It's not just the Game of Thrones characters keeping score anymore…
Trust me, I get it. Game of Thrones can be a little confusing. It seems that every week a new character is added to the mix. Sometimes a new city or land. And in the case of Season 4's premiere, a whole new major family. I love that I can gather ten friends and we can all have different favorite characters. There’s no wholly-good, nor wholly-evil person in this world, and that allows viewers and readers to turn it into a modern choose-your-own-adventure game (see what I did there?) by investing passion in the characters they love.
After talking with fans of the show who'd never read the series of books, it became clear that certain important details were not obvious to the average viewer. My goal is to clear up the blurs (okay, as well as to interject my opinions on various characters and situations).
In the Weekly Red Ladder, we'll discuss whose fortunes rose and fell (see that icon in the image above), add more juicy backstory (Baggage icon), and covet the episode's Object of Power (Dragon/Shield icon). Sometimes, we'll also discuss how the adaptation varies from the novel (Axed Book icon). These posts will contain spoilers only for the episode under discussion, not future episodes. Like the Eyrie, you’re safe here.
Riser of the Week: Oberyn Martell
I was tempted to go with Tywin or Arya here for the Riser of the Week on the Red Ladder, but I was so excited to finally see Oberyn Martell on screen that I couldn’t justify anyone else. Oberyn, who wields a deadly spear, as well as the badass nickname “The Red Viper,” came out of the gate hot—anyone who bloodies up a Lannister is okay in my book. Even during his debut brothel scene, I wasn’t planning on labeling him my Riser, but he cemented himself with his last line of the episode while speaking to Tyrion:
Tell your father I’m here. And tell him that the Lannisters aren’t the only ones who pay their debts.
It’s about time someone makes the Lannisters pay! Welcome to the show, Oberyn Martell.
Faller of the Week: Dontos Hollard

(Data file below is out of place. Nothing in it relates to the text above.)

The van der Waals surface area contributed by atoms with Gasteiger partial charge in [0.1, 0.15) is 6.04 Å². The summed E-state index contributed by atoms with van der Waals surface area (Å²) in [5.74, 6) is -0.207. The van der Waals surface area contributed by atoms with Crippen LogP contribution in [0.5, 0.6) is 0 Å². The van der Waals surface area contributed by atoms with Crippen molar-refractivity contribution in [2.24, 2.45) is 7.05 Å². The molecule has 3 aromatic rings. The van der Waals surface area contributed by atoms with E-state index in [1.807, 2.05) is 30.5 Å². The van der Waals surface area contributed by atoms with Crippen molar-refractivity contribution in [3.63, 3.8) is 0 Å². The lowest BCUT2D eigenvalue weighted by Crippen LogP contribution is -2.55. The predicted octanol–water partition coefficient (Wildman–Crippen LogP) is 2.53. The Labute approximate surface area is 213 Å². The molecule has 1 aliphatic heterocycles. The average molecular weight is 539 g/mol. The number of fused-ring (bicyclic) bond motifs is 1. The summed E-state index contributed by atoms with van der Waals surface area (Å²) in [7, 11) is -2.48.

One goes up, and another must go down. This episode’s Faller of the Week goes to none other than Ser Dontos Hollard. You may have remembered Dontos from the premiere of Season 2, where he showed up drunk during a tourney to celebrate King Joffrey’s nameday. Joffrey, being the sadistic bastard that he is, planned to drown Dontos in a cask of wine. Sansa stepped in, not wanting to see another man die (Dad Ned had just recently been shortened by a head), and saved his life, thus convincing Joffrey to make him a court fool. Now, fast-forwarding two seasons, Dontos is back and looking to thank Sansa for saving his life. He gives her a necklace—the last remaining artifact from his once-noble family. Dontos, who started the series as a knight, has been turned into a drunken clown who must dance and juggle on command for, of all people, Joffrey. I cannot think of how someone could fall much further than that.
Extra Baggage: House Martell
For this week's supplemental backstory, let's discuss the Martells as a whole and why Oberyn has such utter hatred of all things Lannister, something covered briefly in the dialog, but not in detail. The Martells are one of the seven major families in Westeros (Martells of Dorne, Starks of Winterfell, Tyrells of Highgarden, Lannisters of Casterly Rock, Greyjoys of Pike, Baratheons of Storms End, and Arryns of the Eyrie). Every other family mentioned in the series reports to one of these seven houses. The Martells reside in Dorne, which is the southernmost area of Westeros. The Dornish prefer to stay out of the constant meddling that the rest of the kingdom seems to love.
Back when the Targaryens conquered Westeros atop their dragons, the other six major houses chose to bend the knee and serve the new rulers rather than die fiery deaths. Dorne did not bend the knee. They chose to fight and did successfully for two centuries, until the Martells and the Targaryens united through marriage. The Martells pride themselves on this, as seen in their house motto: “Unbowed. Unbent. Unbroken.”
But then Robert Baratheon usurped the throne. Elia Martell, Oberyn’s sister, married Rhaegar Targaryen (Daenerys’s brother). By most accounts, Rhaegar Targaryen was a noble man who could have served well as king. But during a tourney at Harrenhal, upon winning, Rhaegar named Ned Stark’s sister, Lyanna, “the queen of love and beauty,” blatantly spurning his wife Elia. One year later, Rhaegar abducted Lyanna, thus sparking Robert Baratheon’s Rebellion. The Martells were forced to side with the Targaryens, because Elia had been taken captive in King’s Landing. When King’s Landing fell, Elia was raped and brutally murdered by Gregor Clegane (known as The Mountain, brother to The Hound). Her two young children were also murdered. Tywin Lannister then presented the three bodies, wrapped in Lannister crimson, to Robert Baratheon to signal the war was won.
This is why Oberyn hates the Lannisters. They murdered his sister and her two kids. Oberyn demands reparations for the brutal acts. He wants The Mountain put to the sword for his murders. But Tywin has refused him time after time. Tension may finally boil over this season now that Oberyn is in King’s Landing.
Object of Power: Needle
The most triumphant part of the episode was Arya avenging Lommy’s death from Season 2. And even though The Hound didn’t know what a Lommy was, Arya did not forget. Nor did she forget to use the pointy end.
Until next week…
Joe Brosnan is an editor and writer for Criminal Element who graduated from Marist College. He spends his time obsessing equally over the Game of Thrones series and the New York Giants, and is only now realizing how weird it is to write in the third person. You can follow him on Twitter @joebro33.